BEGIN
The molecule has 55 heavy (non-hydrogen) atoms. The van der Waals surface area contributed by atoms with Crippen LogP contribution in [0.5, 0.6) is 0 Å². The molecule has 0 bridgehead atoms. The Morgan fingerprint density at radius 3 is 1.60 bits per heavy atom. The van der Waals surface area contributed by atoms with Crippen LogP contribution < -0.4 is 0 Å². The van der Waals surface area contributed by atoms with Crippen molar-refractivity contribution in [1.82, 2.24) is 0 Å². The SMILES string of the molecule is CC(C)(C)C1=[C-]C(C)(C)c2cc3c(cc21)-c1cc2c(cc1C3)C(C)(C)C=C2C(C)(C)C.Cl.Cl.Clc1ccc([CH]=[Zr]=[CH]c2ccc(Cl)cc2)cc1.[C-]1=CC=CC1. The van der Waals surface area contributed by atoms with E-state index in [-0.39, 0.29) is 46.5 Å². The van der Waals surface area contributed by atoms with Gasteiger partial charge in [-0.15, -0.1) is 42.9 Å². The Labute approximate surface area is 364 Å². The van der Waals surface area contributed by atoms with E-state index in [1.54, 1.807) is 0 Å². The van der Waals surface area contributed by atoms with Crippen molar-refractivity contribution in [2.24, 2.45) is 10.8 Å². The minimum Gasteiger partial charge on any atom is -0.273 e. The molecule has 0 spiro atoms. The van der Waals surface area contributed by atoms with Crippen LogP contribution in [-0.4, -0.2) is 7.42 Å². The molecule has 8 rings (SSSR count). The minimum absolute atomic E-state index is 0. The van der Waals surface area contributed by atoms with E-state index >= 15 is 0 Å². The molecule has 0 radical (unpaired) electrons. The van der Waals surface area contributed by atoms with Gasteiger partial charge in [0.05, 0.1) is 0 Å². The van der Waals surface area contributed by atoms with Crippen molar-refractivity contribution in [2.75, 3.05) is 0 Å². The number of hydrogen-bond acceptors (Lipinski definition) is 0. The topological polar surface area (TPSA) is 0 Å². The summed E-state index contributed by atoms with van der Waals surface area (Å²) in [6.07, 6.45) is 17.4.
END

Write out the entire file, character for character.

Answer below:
The molecule has 55 heavy (non-hydrogen) atoms. The van der Waals surface area contributed by atoms with Crippen LogP contribution in [0.5, 0.6) is 0 Å². The molecule has 0 bridgehead atoms. The Morgan fingerprint density at radius 3 is 1.60 bits per heavy atom. The van der Waals surface area contributed by atoms with Crippen LogP contribution < -0.4 is 0 Å². The van der Waals surface area contributed by atoms with Crippen molar-refractivity contribution in [1.82, 2.24) is 0 Å². The SMILES string of the molecule is CC(C)(C)C1=[C-]C(C)(C)c2cc3c(cc21)-c1cc2c(cc1C3)C(C)(C)C=C2C(C)(C)C.Cl.Cl.Clc1ccc([CH]=[Zr]=[CH]c2ccc(Cl)cc2)cc1.[C-]1=CC=CC1. The van der Waals surface area contributed by atoms with E-state index in [-0.39, 0.29) is 46.5 Å². The van der Waals surface area contributed by atoms with Gasteiger partial charge in [-0.15, -0.1) is 42.9 Å². The Labute approximate surface area is 364 Å². The van der Waals surface area contributed by atoms with E-state index in [1.54, 1.807) is 0 Å². The van der Waals surface area contributed by atoms with Crippen molar-refractivity contribution in [2.24, 2.45) is 10.8 Å². The minimum Gasteiger partial charge on any atom is -0.273 e. The molecule has 0 spiro atoms. The van der Waals surface area contributed by atoms with Crippen LogP contribution in [-0.4, -0.2) is 7.42 Å². The molecule has 8 rings (SSSR count). The minimum absolute atomic E-state index is 0. The van der Waals surface area contributed by atoms with E-state index >= 15 is 0 Å². The molecule has 0 radical (unpaired) electrons. The van der Waals surface area contributed by atoms with Gasteiger partial charge in [0.05, 0.1) is 0 Å². The van der Waals surface area contributed by atoms with Crippen molar-refractivity contribution in [2.75, 3.05) is 0 Å². The number of hydrogen-bond acceptors (Lipinski definition) is 0. The topological polar surface area (TPSA) is 0 Å². The summed E-state index contributed by atoms with van der Waals surface area (Å²) in [6.07, 6.45) is 17.4.